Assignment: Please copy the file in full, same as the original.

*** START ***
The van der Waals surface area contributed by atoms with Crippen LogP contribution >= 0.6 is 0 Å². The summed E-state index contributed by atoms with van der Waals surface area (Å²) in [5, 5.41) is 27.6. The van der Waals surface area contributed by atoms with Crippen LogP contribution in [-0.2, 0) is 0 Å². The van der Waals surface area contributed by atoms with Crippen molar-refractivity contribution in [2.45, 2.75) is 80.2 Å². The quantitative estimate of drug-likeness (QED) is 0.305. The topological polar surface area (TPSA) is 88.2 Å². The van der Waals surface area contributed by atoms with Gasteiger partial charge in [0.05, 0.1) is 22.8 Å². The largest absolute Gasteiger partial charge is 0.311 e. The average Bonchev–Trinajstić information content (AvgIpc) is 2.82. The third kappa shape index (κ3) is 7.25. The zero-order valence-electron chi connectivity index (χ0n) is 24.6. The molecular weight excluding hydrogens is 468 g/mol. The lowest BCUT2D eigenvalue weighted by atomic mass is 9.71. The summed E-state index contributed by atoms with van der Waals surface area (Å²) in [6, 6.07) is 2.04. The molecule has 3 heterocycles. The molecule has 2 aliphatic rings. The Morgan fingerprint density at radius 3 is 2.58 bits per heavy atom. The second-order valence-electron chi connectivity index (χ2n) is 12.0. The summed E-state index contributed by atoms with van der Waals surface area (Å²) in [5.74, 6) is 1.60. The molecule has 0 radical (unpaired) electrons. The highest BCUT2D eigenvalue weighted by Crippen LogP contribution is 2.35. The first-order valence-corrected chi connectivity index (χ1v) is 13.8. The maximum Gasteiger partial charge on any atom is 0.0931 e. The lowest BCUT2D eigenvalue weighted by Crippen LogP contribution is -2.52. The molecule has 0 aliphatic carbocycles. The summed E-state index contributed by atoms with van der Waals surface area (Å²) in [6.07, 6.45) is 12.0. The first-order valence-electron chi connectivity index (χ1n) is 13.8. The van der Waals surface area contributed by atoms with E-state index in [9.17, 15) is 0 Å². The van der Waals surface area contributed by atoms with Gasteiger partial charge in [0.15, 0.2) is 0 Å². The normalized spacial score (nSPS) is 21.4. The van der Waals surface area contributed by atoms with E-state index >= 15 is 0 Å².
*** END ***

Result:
The van der Waals surface area contributed by atoms with Crippen LogP contribution >= 0.6 is 0 Å². The summed E-state index contributed by atoms with van der Waals surface area (Å²) in [5, 5.41) is 27.6. The van der Waals surface area contributed by atoms with Crippen LogP contribution in [-0.2, 0) is 0 Å². The van der Waals surface area contributed by atoms with Crippen molar-refractivity contribution in [2.45, 2.75) is 80.2 Å². The quantitative estimate of drug-likeness (QED) is 0.305. The topological polar surface area (TPSA) is 88.2 Å². The van der Waals surface area contributed by atoms with Gasteiger partial charge in [0.05, 0.1) is 22.8 Å². The largest absolute Gasteiger partial charge is 0.311 e. The average Bonchev–Trinajstić information content (AvgIpc) is 2.82. The third kappa shape index (κ3) is 7.25. The zero-order valence-electron chi connectivity index (χ0n) is 24.6. The molecular weight excluding hydrogens is 468 g/mol. The lowest BCUT2D eigenvalue weighted by atomic mass is 9.71. The summed E-state index contributed by atoms with van der Waals surface area (Å²) in [6, 6.07) is 2.04. The molecule has 3 heterocycles. The molecule has 2 aliphatic rings. The Morgan fingerprint density at radius 3 is 2.58 bits per heavy atom. The second-order valence-electron chi connectivity index (χ2n) is 12.0. The summed E-state index contributed by atoms with van der Waals surface area (Å²) in [5.74, 6) is 1.60. The molecule has 0 radical (unpaired) electrons. The highest BCUT2D eigenvalue weighted by Crippen LogP contribution is 2.35. The first-order valence-corrected chi connectivity index (χ1v) is 13.8. The maximum Gasteiger partial charge on any atom is 0.0931 e. The lowest BCUT2D eigenvalue weighted by Crippen LogP contribution is -2.52. The molecule has 0 aliphatic carbocycles. The summed E-state index contributed by atoms with van der Waals surface area (Å²) in [6.07, 6.45) is 12.0. The first-order valence-electron chi connectivity index (χ1n) is 13.8. The van der Waals surface area contributed by atoms with E-state index in [9.17, 15) is 0 Å². The van der Waals surface area contributed by atoms with Gasteiger partial charge in [0.15, 0.2) is 0 Å². The normalized spacial score (nSPS) is 21.4. The van der Waals surface area contributed by atoms with E-state index >= 15 is 0 Å².